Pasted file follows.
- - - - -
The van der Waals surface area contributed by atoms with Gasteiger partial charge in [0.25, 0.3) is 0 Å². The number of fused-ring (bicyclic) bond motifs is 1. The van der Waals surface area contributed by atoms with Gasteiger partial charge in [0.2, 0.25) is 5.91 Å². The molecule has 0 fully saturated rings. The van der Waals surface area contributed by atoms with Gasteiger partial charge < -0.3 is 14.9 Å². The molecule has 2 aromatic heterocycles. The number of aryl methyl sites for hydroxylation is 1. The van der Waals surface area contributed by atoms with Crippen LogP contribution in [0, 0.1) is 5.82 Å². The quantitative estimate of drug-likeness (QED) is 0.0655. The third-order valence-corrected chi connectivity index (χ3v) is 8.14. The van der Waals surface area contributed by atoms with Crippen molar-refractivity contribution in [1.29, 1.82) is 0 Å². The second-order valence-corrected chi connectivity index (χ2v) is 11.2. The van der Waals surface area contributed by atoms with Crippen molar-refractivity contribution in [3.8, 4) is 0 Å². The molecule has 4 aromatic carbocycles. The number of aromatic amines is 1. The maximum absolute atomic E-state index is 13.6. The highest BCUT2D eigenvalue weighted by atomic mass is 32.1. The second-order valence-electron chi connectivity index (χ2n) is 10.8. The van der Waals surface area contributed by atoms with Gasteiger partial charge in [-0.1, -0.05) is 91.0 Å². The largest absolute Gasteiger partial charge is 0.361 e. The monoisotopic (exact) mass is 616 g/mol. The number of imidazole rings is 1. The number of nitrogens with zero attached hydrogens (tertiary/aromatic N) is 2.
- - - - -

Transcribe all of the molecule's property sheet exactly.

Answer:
The van der Waals surface area contributed by atoms with Gasteiger partial charge in [0.25, 0.3) is 0 Å². The number of fused-ring (bicyclic) bond motifs is 1. The van der Waals surface area contributed by atoms with Gasteiger partial charge in [0.2, 0.25) is 5.91 Å². The molecule has 0 fully saturated rings. The van der Waals surface area contributed by atoms with Gasteiger partial charge < -0.3 is 14.9 Å². The molecule has 2 aromatic heterocycles. The number of aryl methyl sites for hydroxylation is 1. The van der Waals surface area contributed by atoms with Crippen LogP contribution in [0, 0.1) is 5.82 Å². The quantitative estimate of drug-likeness (QED) is 0.0655. The third-order valence-corrected chi connectivity index (χ3v) is 8.14. The van der Waals surface area contributed by atoms with Crippen molar-refractivity contribution in [1.29, 1.82) is 0 Å². The second-order valence-corrected chi connectivity index (χ2v) is 11.2. The van der Waals surface area contributed by atoms with Crippen molar-refractivity contribution in [3.8, 4) is 0 Å². The molecule has 4 aromatic carbocycles. The number of aromatic amines is 1. The maximum absolute atomic E-state index is 13.6. The highest BCUT2D eigenvalue weighted by atomic mass is 32.1. The second-order valence-electron chi connectivity index (χ2n) is 10.8. The van der Waals surface area contributed by atoms with Gasteiger partial charge in [-0.1, -0.05) is 91.0 Å². The largest absolute Gasteiger partial charge is 0.361 e. The monoisotopic (exact) mass is 616 g/mol. The number of imidazole rings is 1. The number of nitrogens with zero attached hydrogens (tertiary/aromatic N) is 2.